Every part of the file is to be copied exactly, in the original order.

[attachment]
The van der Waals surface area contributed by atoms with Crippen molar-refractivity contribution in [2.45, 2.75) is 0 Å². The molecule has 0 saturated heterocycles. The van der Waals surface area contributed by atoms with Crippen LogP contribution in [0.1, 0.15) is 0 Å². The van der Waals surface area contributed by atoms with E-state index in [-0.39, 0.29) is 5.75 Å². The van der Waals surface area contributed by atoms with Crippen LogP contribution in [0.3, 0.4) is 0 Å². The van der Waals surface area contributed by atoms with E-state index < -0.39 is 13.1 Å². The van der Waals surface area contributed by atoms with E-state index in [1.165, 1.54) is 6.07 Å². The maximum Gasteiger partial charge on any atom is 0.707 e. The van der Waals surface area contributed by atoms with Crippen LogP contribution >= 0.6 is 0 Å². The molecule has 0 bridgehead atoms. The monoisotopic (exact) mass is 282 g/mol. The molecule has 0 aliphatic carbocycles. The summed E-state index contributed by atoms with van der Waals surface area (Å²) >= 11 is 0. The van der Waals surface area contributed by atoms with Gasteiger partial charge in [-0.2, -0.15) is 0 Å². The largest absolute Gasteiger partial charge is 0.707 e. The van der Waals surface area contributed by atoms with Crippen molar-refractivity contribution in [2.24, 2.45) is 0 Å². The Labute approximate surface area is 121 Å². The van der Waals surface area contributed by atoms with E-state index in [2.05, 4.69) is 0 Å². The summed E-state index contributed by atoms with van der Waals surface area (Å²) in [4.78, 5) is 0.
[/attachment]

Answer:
The van der Waals surface area contributed by atoms with Crippen molar-refractivity contribution in [2.45, 2.75) is 0 Å². The molecule has 0 saturated heterocycles. The van der Waals surface area contributed by atoms with Crippen LogP contribution in [0.1, 0.15) is 0 Å². The van der Waals surface area contributed by atoms with E-state index in [-0.39, 0.29) is 5.75 Å². The van der Waals surface area contributed by atoms with Crippen LogP contribution in [0.3, 0.4) is 0 Å². The van der Waals surface area contributed by atoms with E-state index < -0.39 is 13.1 Å². The van der Waals surface area contributed by atoms with E-state index in [1.165, 1.54) is 6.07 Å². The maximum Gasteiger partial charge on any atom is 0.707 e. The van der Waals surface area contributed by atoms with Crippen LogP contribution >= 0.6 is 0 Å². The molecule has 0 bridgehead atoms. The monoisotopic (exact) mass is 282 g/mol. The molecule has 0 aliphatic carbocycles. The summed E-state index contributed by atoms with van der Waals surface area (Å²) >= 11 is 0. The van der Waals surface area contributed by atoms with Gasteiger partial charge in [-0.2, -0.15) is 0 Å². The largest absolute Gasteiger partial charge is 0.707 e. The van der Waals surface area contributed by atoms with Crippen molar-refractivity contribution in [2.24, 2.45) is 0 Å². The Labute approximate surface area is 121 Å². The van der Waals surface area contributed by atoms with E-state index in [2.05, 4.69) is 0 Å². The summed E-state index contributed by atoms with van der Waals surface area (Å²) in [4.78, 5) is 0.